In many machine learning algorithm, the goal is to find a function or parameters that allows us to approximate or modelize unknown observable data. Those data could come from device measurement, web crawling, empirical observations etc. Generally speaking we have samples of the observation vector . For example such a vector could be the coordinates of an object in space. We want to approximate these data with some parameters through a known function so that

One common way to do that is trying to minimize an error function, for example the root mean square (RMS)

# Linear Regression Example

Without loss of generality, we'll focus on the simple case of linear regression. For example, imagine you have a dataset of points and you want to fit a line

The regression function have then the form of

but more generally for a linear regression this function will have the form of

where is the input vector, the vector on which we want to regress, the observable variables, and are the regression parameters. To be more generic, we can also define vector to be with so that the regression function become now

We are looking for the vector that minimizes the error function . The error function is continuous and differentiable so that at the minimal error, we have

As there is no analytic solution of this optimization problem in the general case, one technic is to iteratively update the weights in the direction of the gradient

where is the learning rate. The learning rate has to be small enough not to pass trough the minimum or oscillate around it, but large enough not to converge rapidely. In the special case of linear regression with a polynom of order 2, this takes the form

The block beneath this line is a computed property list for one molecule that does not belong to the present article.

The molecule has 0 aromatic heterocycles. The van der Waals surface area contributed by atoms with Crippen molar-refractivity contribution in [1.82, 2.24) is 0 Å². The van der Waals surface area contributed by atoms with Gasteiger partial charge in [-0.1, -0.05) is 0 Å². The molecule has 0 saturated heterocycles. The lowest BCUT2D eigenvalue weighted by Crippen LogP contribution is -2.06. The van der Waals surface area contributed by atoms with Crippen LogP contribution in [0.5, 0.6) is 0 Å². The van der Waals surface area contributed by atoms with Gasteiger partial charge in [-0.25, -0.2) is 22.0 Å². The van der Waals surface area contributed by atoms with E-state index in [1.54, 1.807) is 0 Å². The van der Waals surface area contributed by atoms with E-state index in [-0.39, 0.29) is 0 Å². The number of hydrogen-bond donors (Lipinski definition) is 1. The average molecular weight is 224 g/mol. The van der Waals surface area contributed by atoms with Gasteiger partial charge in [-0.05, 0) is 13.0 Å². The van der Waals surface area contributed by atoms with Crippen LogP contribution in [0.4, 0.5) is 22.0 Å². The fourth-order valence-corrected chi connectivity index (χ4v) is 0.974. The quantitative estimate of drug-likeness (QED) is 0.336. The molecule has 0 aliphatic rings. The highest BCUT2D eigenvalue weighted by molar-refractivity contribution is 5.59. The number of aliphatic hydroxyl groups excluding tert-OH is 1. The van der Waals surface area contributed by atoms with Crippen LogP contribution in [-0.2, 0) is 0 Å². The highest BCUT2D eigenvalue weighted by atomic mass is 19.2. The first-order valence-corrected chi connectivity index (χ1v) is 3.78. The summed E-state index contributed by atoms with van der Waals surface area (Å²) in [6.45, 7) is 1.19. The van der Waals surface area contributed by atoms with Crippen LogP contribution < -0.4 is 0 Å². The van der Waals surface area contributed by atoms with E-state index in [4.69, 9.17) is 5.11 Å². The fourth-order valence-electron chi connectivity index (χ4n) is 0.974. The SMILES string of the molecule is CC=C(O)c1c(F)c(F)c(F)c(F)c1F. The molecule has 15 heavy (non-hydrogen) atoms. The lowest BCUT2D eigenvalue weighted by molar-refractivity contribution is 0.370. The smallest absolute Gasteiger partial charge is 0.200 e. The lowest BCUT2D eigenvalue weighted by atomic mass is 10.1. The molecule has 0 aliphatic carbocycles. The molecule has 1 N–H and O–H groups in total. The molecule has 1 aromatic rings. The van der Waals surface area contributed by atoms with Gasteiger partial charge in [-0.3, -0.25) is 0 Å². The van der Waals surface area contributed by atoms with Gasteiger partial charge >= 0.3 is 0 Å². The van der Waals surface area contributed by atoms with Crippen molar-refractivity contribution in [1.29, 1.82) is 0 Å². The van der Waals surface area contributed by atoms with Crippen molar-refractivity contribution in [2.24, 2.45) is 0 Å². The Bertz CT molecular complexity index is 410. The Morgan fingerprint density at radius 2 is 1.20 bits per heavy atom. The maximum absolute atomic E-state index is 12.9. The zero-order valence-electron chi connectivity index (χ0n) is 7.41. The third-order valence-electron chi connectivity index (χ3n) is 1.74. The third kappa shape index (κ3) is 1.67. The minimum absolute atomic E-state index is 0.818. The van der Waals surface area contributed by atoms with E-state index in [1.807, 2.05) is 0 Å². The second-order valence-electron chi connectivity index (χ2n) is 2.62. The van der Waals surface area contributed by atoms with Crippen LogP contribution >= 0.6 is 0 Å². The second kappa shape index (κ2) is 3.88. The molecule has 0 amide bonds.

Practically, we don't look for that satisfies , but we iterate over as long as the vector significantly changes, or we can also fix the number of iterations. I propose here an implementation of such an algorithm in Python

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import numpy as np import matplotlib.pyplot as plt import time def AddUnityVector(X): m = np.array(X).shape[0] X = np.column_stack((np.ones(m), X)) return X def Normalize(X): mu = np.mean(X, axis = 0) sigma = np.std(X, axis = 0) X = (X-mu) / sigma return X def ComputeCost(X, y, theta): m = len(y) h = np.dot(X, theta) J = sum((h-y)**2)/(2*m) return J def ProcessGradient(X, y, theta, alpha): m = len(y) n = len(theta) factor = alpha / m h = np.dot(X, theta) theta = [theta[i] - factor * np.sum((h-y) * X[:,i]) for i in range(n)] return theta def ComputeGradientDescent(x, y, iter): alpha = 0.01 #Add unity vector for bias x = AddUnityVector(x) #First guess for theta s = x.shape n = 0 m = s[0] if len(s) == 1: n = 1 else: n = s[1] theta = np.zeros(n) for i in range(0, iter): theta = ProcessGradient(x, y, theta, alpha) return theta if __name__ == '__main__': x = np.linspace(0, 10, 100) y = 3*x+2+x*np.random.randn(100) theta = ComputeGradientDescent(x, y, 1500) #Plot the results x = AddUnityVector(x) fig = plt.figure() ax = fig.add_subplot(111) ax.plot(x[:,1], y, 'b.') h = np.dot(x, theta) data = np.column_stack((x[:,1], h)) #Sorting data = data[data[:,0].argsort()] ax.plot(data[:,0], data[:,1], 'r') ax.set_xlabel('X') ax.set_ylabel('Y') fig.suptitle('y=3x+2 approxmiated with y=%.2fx+%.2f'%(theta[1],theta[0]),fontsize=14) plt.show() |